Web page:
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The American Medical Association, the American Hospital Association, and some physicians and hospitals have filed suit in the United States District Court for the District of Columbia challenging the rules governing the out-of-payment rates to be paid to providers under the No Surprises Act (“the Act”). The rules effectively set the rates at a health plan’s median contracted rate, which the lawsuit alleges is inconsistent with the unambiguous language of the Act, and, therefore, exceeds the government departments’ authority. In addition, the Plaintiffs moved the Court to stay the rules or to grant them summary judgment.

The Act was intended to ensure that patients pay no more than their in-network cost-sharing amounts for emergency services received in a nonparticipating hospital’s emergency department or a nonparticipating freestanding emergency facility and when they receive non-emergency services from a nonparticipating provider at a participating facility – goals that the AMA and AHA support.

The Act did not set a benchmark for the amount that health plans are required to pay the nonparticipating providers for the care provided to their members in these situations. Instead, the Act established an Independent Dispute Resolution (“IDR”) process to be used when there is no applicable state law or all payer database.

The Act mandated that the IDR entity “shall consider” several factors when determining the appropriate out-of-network rate:

  • The “Qualifying Payment Amount,” defined as the plan’s median contracted rate for that insurance market and that geographic area;
  • The level of training, experience, and quality and outcomes measurements of the provider or facility;
  • The market share of the nonparticipating provider or facility or that of the health plan in the geographic area;
  • The acuity of the patient and the complexity of the treatment;
  • The teaching status, case mix, and scope of services of the nonparticipating facility;
  • Demonstration of good faith efforts (or lack thereof) made by the nonparticipating provider or facility or the health plan to enter into network contracts.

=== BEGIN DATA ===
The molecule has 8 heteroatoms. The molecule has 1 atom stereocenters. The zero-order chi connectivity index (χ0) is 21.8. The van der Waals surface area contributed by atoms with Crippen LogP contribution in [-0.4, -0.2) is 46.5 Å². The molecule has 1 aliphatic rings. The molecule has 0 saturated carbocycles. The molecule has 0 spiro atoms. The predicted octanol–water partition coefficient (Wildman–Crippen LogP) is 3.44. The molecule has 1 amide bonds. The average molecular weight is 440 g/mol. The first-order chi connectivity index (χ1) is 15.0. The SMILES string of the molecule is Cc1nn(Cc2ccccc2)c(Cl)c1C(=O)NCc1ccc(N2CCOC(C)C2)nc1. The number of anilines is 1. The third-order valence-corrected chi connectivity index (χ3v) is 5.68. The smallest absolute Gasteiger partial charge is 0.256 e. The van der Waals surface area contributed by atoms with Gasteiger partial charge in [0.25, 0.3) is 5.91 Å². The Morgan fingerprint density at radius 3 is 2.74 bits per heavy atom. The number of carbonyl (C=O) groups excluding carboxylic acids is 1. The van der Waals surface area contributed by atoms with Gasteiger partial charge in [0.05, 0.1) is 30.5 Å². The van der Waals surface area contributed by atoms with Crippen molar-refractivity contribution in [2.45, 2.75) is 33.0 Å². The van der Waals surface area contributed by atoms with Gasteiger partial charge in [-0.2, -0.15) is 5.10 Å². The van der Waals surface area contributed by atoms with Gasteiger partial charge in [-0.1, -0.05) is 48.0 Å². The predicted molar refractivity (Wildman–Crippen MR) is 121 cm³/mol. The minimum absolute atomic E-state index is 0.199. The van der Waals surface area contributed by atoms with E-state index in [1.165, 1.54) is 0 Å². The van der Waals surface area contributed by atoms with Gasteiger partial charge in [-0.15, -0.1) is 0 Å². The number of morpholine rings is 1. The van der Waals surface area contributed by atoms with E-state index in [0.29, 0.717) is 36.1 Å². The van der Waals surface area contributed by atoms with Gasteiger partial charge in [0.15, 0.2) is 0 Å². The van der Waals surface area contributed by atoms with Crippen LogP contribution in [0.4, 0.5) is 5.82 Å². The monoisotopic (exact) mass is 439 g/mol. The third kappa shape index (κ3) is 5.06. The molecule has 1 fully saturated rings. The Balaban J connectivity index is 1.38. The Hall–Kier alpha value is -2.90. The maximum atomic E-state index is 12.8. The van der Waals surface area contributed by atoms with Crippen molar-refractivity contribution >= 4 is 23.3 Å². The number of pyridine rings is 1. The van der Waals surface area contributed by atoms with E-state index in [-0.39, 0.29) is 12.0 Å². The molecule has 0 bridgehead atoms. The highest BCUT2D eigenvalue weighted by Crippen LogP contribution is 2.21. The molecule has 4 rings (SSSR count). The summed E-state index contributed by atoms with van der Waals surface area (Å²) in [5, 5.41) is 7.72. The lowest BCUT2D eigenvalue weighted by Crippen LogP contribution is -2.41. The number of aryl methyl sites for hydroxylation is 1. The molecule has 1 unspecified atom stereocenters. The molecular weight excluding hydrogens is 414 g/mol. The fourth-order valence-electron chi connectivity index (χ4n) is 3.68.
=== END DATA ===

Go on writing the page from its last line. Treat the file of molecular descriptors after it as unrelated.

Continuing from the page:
The problem with the challenged rules is that they made only one of these factors, the Qualifying Payment Amount (the median contracted rate), the presumed appropriate out-of-network payment rate. The rules dictate that the independent dispute resolution entity “must presume that the QPA is [the] appropriate….out-of-network rate.” The rules permit the IDR entity to

consider the other factors listed in the Act only if there is a clear demonstration based on credible evidence that the QPA is “materially different” from the appropriate out-of-network rate – a standard that will be difficult, if not impossible, for providers to meet. In short, the rules effectively wrote all of the factors other than the median contracted rate out of the Act.

The complaint alleges that the rules do not reflect Congressional intent. In support, the lawsuit quotes from letters from members of Congress from both parties, including a letter from 150 members stating that the rules for determining the out-of-network payment rates “do not reflect the way the law was written, do not reflect a policy that could have passed Congress, and do not create a balanced process to settle payment disputes.”

The complaint also alleges that the rules will hurt patients, stating: “Because insurers can now rely on the IDR process for an unfairly low rate, they will have little incentive to include providers with higher costs (and frequently higher quality and specialized services) in their network, all to the detriment of patients.” The lawsuit cites to a specific example where Blue Cross and Blue Shield of North Carolina has already threatened to terminate network participation agreements with anesthesiologists who refuse to agree to lower rates in light of the rules.

The lawsuit asks the Court to find that the provisions in the rules setting the median contracted rate as the presumptive rate is inconsistent with the Act and exceeds the Defendants’ statutory authority, that the Court vacate the challenged rules, and enjoin the government departments from enforcing them.

In a statement announcing the lawsuit, the AHA’s President and CEO Rick Pollack stated: “No patient should fear receiving a surprise medical bill. That is why hospitals and health systems supported the No Surprises Act to protect patients and keep them out of the middle of disputes between providers and insurers. Congress carefully crafted the law with a balanced patient-friendly approach and it should be implemented as intended.”

Similarly, AMA President Gerald E. Harmon, M.D., stated: “[I]f regulators don’t follow the letter of the laws, patent access to care could be jeopardized as ongoing health plan manipulation creates an unsustainable situation for physicians. Our legal challenge urges regulators to ensure that there is a fair and meaningful process to resolve disputes between health care providers and insurance companies.”

The AMA and AHA’s lawsuit follows a lawsuit filed by the Texas Medical Association challenging the same rules, filed in the District Court for the Eastern District of Texas, Tyler Division.

The attorneys at Whatley Kallas, LLP will continue to follow developments in these lawsuits.

The AMA and AHA’s Complaint is linked here. The Motion for a Stay is linked here.